Page images
PDF
EPUB
[graphic][merged small][merged small][merged small]

OF MYTH & LEGEND

BEING A REVISED & ENLARGED EDITION
OF "THE AGE OF FABLE"

BY

THOMAS BULFINCH

AUTHOR OF "THE AGE OF CHIVALRY"
"LEGENDS OF CHARLEMAGNE" ETO.

LONDON

GEORGE G. HARRAP & CO. LTD.
2 & 3 PORTSMOUTH STREET KINGSWAY W.C.

Printed at THE BALLANTYNE PRESS SPOTTISWOODE, BALLANTYNE & Co. LTD. Colchester, London & Eton, England

T

HIS work of Thomas Bulfinch (1796-1867) requires no introduction. It has taken secure place as a classic, and has received the homage of imitation from various authors whose books have also secured appreciation. It is, however, safe to say that no other book of its kind excels Bulfinch as a readable account of Greek and Roman mythology intended for those who are fond of good stories and for those who wish to be able to recognize the many allusions to these classic sources which abound in modern literature.

[ocr errors]

Although sixty years have elapsed since Bulfinch published his first edition of "The Age of Fable,' the book, on the whole, will bear critical examination to-day, and no attempt, therefore, has been made to subject the text to unnecessarily drastic revision. So far as the chapters devoted to Greek and Roman mythology are concerned, they are reprinted here without much alteration; additions have been made and some unimportant passages have been excised. A number of additional verse extracts have been inserted in the text; these are of undoubted merit and appropriateness, and they serve to reinforce the Author's design to illustrate the connexion of classic mythology with English literature. Much more is known of what may perhaps be termed the science of mythology than when this book first appeared; the section of Chapter xxxv dealing with the Origin of Mythology has therefore been revised and largely re-written by Mr. Lewis Spence, F.R.A.I.

Thomas Bulfinch devoted very little space to the deeply interesting subject of the religious beliefs of Egypt and the East. Chapters xxxiv and xxxvii were evidently included by him as an afterthought, and it is manifestly impossible in a few pages to do more than

145971

mention the fascinating mythologies which have attracted so many modern writers. Readers desirous of pursuing the subject will find many books available,1 and so it is not deemed advisable to enlarge materially here upon Bulfinch's scanty material. It was, however, necessary to rewrite the paragraphs devoted to Egyptian Deities. The section of the book devoted to Northern Mythology was somewhat more full, but it would certainly not satisfy the curiosity of the reader of to-day, and these chapters have been added to considerably. The editor feels that no apology need be offered for this; the Author's own text stands practically intact, but material has been inserted which, while doing no violence to the general plan of Bulfinch's work, supplements in some very important particulars the account of the early beliefs of a people closely allied to the English in blood. In this connexion we may quote the words of William Morris in reference to the Volsunga Saga, a fairly complete outline of which has been inserted in Chapter xl:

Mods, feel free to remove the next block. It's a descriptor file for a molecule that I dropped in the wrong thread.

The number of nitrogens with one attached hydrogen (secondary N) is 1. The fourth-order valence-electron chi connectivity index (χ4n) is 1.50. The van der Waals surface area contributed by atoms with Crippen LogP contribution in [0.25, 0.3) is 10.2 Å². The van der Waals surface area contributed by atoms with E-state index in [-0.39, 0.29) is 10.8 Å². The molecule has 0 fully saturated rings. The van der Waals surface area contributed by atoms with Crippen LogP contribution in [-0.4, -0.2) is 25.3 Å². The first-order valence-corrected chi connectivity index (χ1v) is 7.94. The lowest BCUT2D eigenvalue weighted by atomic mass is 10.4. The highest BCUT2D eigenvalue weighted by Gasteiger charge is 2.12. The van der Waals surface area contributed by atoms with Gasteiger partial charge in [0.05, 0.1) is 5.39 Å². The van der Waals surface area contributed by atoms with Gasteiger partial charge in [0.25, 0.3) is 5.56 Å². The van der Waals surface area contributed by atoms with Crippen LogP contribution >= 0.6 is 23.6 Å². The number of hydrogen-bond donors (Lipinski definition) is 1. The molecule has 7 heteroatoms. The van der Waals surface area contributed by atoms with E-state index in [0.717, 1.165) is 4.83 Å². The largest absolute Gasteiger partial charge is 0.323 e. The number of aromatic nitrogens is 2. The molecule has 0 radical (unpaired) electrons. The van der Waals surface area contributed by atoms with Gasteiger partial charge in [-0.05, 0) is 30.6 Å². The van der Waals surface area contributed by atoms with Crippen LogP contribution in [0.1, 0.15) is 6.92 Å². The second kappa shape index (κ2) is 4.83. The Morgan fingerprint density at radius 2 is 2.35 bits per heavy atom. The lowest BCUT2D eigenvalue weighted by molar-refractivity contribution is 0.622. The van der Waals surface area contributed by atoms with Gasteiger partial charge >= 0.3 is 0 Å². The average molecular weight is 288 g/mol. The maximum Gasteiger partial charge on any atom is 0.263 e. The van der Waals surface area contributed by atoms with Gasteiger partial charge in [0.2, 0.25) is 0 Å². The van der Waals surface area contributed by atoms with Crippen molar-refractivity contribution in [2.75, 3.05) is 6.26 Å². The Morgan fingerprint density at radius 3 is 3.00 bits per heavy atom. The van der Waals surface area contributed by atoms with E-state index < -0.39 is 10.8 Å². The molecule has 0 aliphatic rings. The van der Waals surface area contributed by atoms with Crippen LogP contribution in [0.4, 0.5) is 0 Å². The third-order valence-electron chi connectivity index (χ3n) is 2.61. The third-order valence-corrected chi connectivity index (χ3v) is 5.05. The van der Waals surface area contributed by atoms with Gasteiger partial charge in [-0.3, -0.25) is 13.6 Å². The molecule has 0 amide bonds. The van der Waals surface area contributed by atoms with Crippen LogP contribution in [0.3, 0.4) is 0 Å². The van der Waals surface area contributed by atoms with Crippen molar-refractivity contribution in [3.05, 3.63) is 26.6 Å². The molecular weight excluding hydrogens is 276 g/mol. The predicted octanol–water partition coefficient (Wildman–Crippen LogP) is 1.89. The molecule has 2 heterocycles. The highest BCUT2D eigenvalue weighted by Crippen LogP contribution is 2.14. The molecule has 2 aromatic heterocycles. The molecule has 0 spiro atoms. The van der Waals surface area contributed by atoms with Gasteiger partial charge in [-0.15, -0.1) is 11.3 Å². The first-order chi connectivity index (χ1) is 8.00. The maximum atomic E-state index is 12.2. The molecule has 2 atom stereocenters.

"This is the great story of the North, which should be to all our race what the Tale of Troy was to the Greeks to all our race first, and afterwards, when the change of the world has made our race nothing more than a name of what has been-a story toothen should it be to those that come after us no less than the Tale of Troy has been to us."

1 For example, "Myths of the Hindus and Buddhists," by Sister Nivedita and A. K. Coomaraswamy; "The Myths of Ancient Egypt" and "Myths of Babylonia and Assyria," by Lewis Spence, F.R.A.I.

« ՆախորդըՇարունակել »